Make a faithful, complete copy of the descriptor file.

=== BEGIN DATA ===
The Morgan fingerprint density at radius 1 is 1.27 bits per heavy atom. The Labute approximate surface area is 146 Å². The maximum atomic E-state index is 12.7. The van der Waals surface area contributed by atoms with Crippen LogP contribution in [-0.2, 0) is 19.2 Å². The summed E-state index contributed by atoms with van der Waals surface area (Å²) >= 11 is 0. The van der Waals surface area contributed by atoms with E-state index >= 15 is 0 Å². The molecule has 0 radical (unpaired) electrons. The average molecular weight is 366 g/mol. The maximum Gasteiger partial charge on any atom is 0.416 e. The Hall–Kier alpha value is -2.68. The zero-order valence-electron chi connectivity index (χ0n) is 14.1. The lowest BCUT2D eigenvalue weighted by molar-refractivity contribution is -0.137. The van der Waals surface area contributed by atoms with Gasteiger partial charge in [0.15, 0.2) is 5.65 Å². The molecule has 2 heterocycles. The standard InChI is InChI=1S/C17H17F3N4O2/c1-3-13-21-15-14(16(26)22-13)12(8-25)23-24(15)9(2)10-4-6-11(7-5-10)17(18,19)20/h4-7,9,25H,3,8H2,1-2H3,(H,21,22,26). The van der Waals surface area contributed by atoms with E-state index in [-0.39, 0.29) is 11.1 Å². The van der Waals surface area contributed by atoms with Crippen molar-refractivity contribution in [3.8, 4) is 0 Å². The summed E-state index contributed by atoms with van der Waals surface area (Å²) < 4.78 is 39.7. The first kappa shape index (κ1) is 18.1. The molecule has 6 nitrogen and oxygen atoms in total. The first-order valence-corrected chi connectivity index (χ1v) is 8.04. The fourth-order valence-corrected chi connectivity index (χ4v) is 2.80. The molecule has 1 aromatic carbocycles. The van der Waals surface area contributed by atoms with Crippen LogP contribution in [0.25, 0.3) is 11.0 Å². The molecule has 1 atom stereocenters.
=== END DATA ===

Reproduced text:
The Morgan fingerprint density at radius 1 is 1.27 bits per heavy atom. The Labute approximate surface area is 146 Å². The maximum atomic E-state index is 12.7. The van der Waals surface area contributed by atoms with Crippen LogP contribution in [-0.2, 0) is 19.2 Å². The summed E-state index contributed by atoms with van der Waals surface area (Å²) >= 11 is 0. The van der Waals surface area contributed by atoms with E-state index >= 15 is 0 Å². The molecule has 0 radical (unpaired) electrons. The average molecular weight is 366 g/mol. The maximum Gasteiger partial charge on any atom is 0.416 e. The Hall–Kier alpha value is -2.68. The zero-order valence-electron chi connectivity index (χ0n) is 14.1. The lowest BCUT2D eigenvalue weighted by molar-refractivity contribution is -0.137. The van der Waals surface area contributed by atoms with Gasteiger partial charge in [0.15, 0.2) is 5.65 Å². The molecule has 2 heterocycles. The standard InChI is InChI=1S/C17H17F3N4O2/c1-3-13-21-15-14(16(26)22-13)12(8-25)23-24(15)9(2)10-4-6-11(7-5-10)17(18,19)20/h4-7,9,25H,3,8H2,1-2H3,(H,21,22,26). The van der Waals surface area contributed by atoms with E-state index in [-0.39, 0.29) is 11.1 Å². The van der Waals surface area contributed by atoms with Crippen molar-refractivity contribution in [3.8, 4) is 0 Å². The summed E-state index contributed by atoms with van der Waals surface area (Å²) < 4.78 is 39.7. The first kappa shape index (κ1) is 18.1. The molecule has 6 nitrogen and oxygen atoms in total. The first-order valence-corrected chi connectivity index (χ1v) is 8.04. The fourth-order valence-corrected chi connectivity index (χ4v) is 2.80. The molecule has 1 aromatic carbocycles. The van der Waals surface area contributed by atoms with Crippen LogP contribution in [0.25, 0.3) is 11.0 Å². The molecule has 1 atom stereocenters.